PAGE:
Edward Walter Barrett

Edward Walter Barrett was born at Welford in 1894, the son of William, a farm carter, and his wife Mary.

The Barrett family originally hailed from Aldbourne, coming to Welford in the early 1880s, and eventually settling at The Row in Browns Lane.  Reference to the family can be found in the Welford Parish Magazine in early 1914, in connection with the Welford Bell Ringers.

The 1911 census shows Walter, as it appears he was known, living at home at age 16, with his occupation given as ‘under carter’.

After the outbreak of war he enlisted at Reading for service with the 2nd Battalion of the Royal Berkshire Regiment, and was allocated Regimental number 16338.  At that time he was living at Kintbury.

Private Barrett arrived in France on 4th May 1915.  The Battalion War Diary of the 2nd Royal Berks records that a draft of 110 other ranks joined them on 11th May, and it therefore seems likely that he was among them.  At this time the Battalion were in billets at Bac St Maur, south-west of Armentières, going through a period of reorganisation after fighting a costly action at Fromelles.

From 25th May to 25th June the Battalion occupied trenches at Neuve Chapelle, alternating with the 2nd Lincolns, six days at a time.  The two Battalions were then moved north to near the French-Belgian border, and spent a long period working in conjunction to defend the trenches at Bois Grenier.

Preparations were now in hand for a major offensive further south at Loos.  8th Division (which included the 2nd Royal Berks) were not to take part in this, but would mount a simultaneous diversionary attack in their own sector, to stop the Germans moving reserves south to the main offensive.  Bois Grenier was the area chosen for the attack.

The assault was to be made by three Companies of the 2nd Royal Berks (A, B and C) in the centre, one Company of the 2nd Lincolns on the left, and one Company of the 2nd Rifle Brigade on the right, with supporting fire from the neighbouring Battalions on either side of the sector.  The remaining Companies of all three Battalions would follow-up and exploit any gains.

The 2nd Royal Berks left its billets in Fleurbaix in marching order at 7pm on 24th September and proceeded to the trenches, without packs or greatcoats, taking their positions for the attack to be made the next day.  There had been a heavy bombardment of the German lines for three days, and much of the wire was cut.

The German trenches at Bois Grenier followed a straight line, but for a length of about 1,200 yards the British front line formed a pronounced re-entrant semicircle which effectively made no-man’s land over 500 yards wide.  However, there were old fire trenches within the semicircle in which it was possible for troops to assemble and thus cut down the distance they would have to cross, and it was here that the 2nd Royal Berks formed up.  Facing the British troops was a well-defended line containing three strong points: Bridoux Fort on the left, The Lozenge in the centre, and Corner Fort on the right.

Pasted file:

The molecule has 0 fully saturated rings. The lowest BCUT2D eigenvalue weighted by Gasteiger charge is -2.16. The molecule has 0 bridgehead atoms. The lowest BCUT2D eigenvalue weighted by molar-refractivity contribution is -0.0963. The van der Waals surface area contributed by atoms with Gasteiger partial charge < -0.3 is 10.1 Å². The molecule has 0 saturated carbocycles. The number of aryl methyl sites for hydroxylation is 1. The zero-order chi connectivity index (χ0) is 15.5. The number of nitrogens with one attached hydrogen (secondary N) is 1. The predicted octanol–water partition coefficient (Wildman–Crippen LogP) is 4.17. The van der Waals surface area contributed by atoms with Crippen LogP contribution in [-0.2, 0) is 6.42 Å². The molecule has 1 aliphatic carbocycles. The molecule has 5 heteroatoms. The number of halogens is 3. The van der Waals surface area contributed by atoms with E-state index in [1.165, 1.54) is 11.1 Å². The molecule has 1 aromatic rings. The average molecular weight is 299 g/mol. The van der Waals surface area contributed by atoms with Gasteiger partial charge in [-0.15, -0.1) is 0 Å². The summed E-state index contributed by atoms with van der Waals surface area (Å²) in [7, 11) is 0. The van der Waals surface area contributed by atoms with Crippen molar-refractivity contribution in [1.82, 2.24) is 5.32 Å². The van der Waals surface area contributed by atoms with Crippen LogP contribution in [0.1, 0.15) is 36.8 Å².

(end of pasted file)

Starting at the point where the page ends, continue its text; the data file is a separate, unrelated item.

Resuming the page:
At 4:25am on the 25th September the British artillery bombardment opened, gradually working backwards from the German first line towards the second line, third line, and Communication trenches.  The first wave of attackers was sent in at about the same time, creeping forward under the bombardment.  Once they were 100 yards out, the second wave followed them.

The first trench was reached at 4:30am, just as the barrage ceased.  B and C Companies took the sectors of first line trench allotted to them, although they were unable to reach the second line.  By 8am the Royal Berks and the Lincolns had got in touch and the first line trench was held from the west end of the Lozenge to the east end of Bridoux fort.  A Company, however, were unable to get into the trench with more than a few men, and their casualties were heavy.  No progress could be made here as the day went on, the defenders being too well supplied with grenades, and the gap between A Company and the Rifle Brigade was never closed.

At midday the Lincolns sustained a heavy counter-attack and started to fall back into the section of trench held by the Royal Berks, and some men had to be led back to their own lines in order to ease the congestion.  A further counter-attack on the Royal Berks sector came at 2pm, and this time a withdrawal was ordered, further casualties being sustained in its accomplishment.  Moreover, throughout the morning, there had been constant shelling in both directions causing casualties in D Company, in reserve in the jumping-off trench.

The action at Bois Grenier had certainly diverted German reinforcements away from the main attack, but it proved to be a very costly operation for the 2nd Royal Berks; in fact they lost more men than many Regiments taking part in the main battle.  Seven officers and 124 other ranks were killed or subsequently died of wounds, 60 other ranks were missing, and five officers and 201 other ranks had been wounded.

Walter Barrett was among those posted as ‘missing’, and remained so well into 1916, when it was eventually confirmed that he had been killed in action. 

He has no known grave, and his name can be found on the Ploegsteert Memorial to the Missing at Hyde Park Corner, about 5km north of Armentières, one of 134 men of the 2nd Royal Berks named there who fell in the action at Bois Grenier.